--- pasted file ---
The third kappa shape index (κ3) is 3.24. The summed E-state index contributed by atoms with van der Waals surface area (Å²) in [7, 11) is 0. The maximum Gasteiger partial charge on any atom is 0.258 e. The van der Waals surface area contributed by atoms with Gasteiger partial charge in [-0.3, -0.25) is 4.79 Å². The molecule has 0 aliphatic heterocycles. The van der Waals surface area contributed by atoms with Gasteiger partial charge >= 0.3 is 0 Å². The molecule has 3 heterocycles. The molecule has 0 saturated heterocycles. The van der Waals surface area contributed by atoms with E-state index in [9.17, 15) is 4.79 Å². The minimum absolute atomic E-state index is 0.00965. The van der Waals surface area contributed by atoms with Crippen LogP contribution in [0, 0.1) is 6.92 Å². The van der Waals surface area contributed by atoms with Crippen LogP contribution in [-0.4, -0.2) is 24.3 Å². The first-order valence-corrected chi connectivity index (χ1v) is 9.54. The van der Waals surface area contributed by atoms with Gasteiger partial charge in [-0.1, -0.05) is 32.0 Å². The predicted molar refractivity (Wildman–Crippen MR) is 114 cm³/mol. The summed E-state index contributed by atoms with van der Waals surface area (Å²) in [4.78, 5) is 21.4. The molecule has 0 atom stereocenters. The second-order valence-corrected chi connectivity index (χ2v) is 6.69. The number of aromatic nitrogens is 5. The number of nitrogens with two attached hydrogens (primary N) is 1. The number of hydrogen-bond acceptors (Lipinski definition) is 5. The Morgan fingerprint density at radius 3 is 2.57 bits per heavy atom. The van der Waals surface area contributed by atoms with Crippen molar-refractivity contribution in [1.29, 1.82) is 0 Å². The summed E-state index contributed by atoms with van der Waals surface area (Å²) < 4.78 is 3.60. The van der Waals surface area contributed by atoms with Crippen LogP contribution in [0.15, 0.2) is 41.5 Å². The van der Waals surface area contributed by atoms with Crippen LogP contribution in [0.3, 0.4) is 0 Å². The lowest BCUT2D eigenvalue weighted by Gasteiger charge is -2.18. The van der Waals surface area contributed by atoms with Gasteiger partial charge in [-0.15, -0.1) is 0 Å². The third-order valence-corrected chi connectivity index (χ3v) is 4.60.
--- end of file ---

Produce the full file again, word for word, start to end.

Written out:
The third kappa shape index (κ3) is 3.24. The summed E-state index contributed by atoms with van der Waals surface area (Å²) in [7, 11) is 0. The maximum Gasteiger partial charge on any atom is 0.258 e. The van der Waals surface area contributed by atoms with Gasteiger partial charge in [-0.3, -0.25) is 4.79 Å². The molecule has 0 aliphatic heterocycles. The van der Waals surface area contributed by atoms with Gasteiger partial charge >= 0.3 is 0 Å². The molecule has 3 heterocycles. The molecule has 0 saturated heterocycles. The van der Waals surface area contributed by atoms with E-state index in [9.17, 15) is 4.79 Å². The minimum absolute atomic E-state index is 0.00965. The van der Waals surface area contributed by atoms with Crippen LogP contribution in [0, 0.1) is 6.92 Å². The van der Waals surface area contributed by atoms with Crippen LogP contribution in [-0.4, -0.2) is 24.3 Å². The first-order valence-corrected chi connectivity index (χ1v) is 9.54. The van der Waals surface area contributed by atoms with Gasteiger partial charge in [-0.1, -0.05) is 32.0 Å². The predicted molar refractivity (Wildman–Crippen MR) is 114 cm³/mol. The summed E-state index contributed by atoms with van der Waals surface area (Å²) in [4.78, 5) is 21.4. The molecule has 0 atom stereocenters. The second-order valence-corrected chi connectivity index (χ2v) is 6.69. The number of aromatic nitrogens is 5. The number of nitrogens with two attached hydrogens (primary N) is 1. The number of hydrogen-bond acceptors (Lipinski definition) is 5. The Morgan fingerprint density at radius 3 is 2.57 bits per heavy atom. The van der Waals surface area contributed by atoms with Crippen molar-refractivity contribution in [1.29, 1.82) is 0 Å². The summed E-state index contributed by atoms with van der Waals surface area (Å²) < 4.78 is 3.60. The van der Waals surface area contributed by atoms with Crippen LogP contribution in [0.15, 0.2) is 41.5 Å². The van der Waals surface area contributed by atoms with Crippen LogP contribution in [0.3, 0.4) is 0 Å². The lowest BCUT2D eigenvalue weighted by Gasteiger charge is -2.18. The van der Waals surface area contributed by atoms with Gasteiger partial charge in [-0.15, -0.1) is 0 Å². The third-order valence-corrected chi connectivity index (χ3v) is 4.60.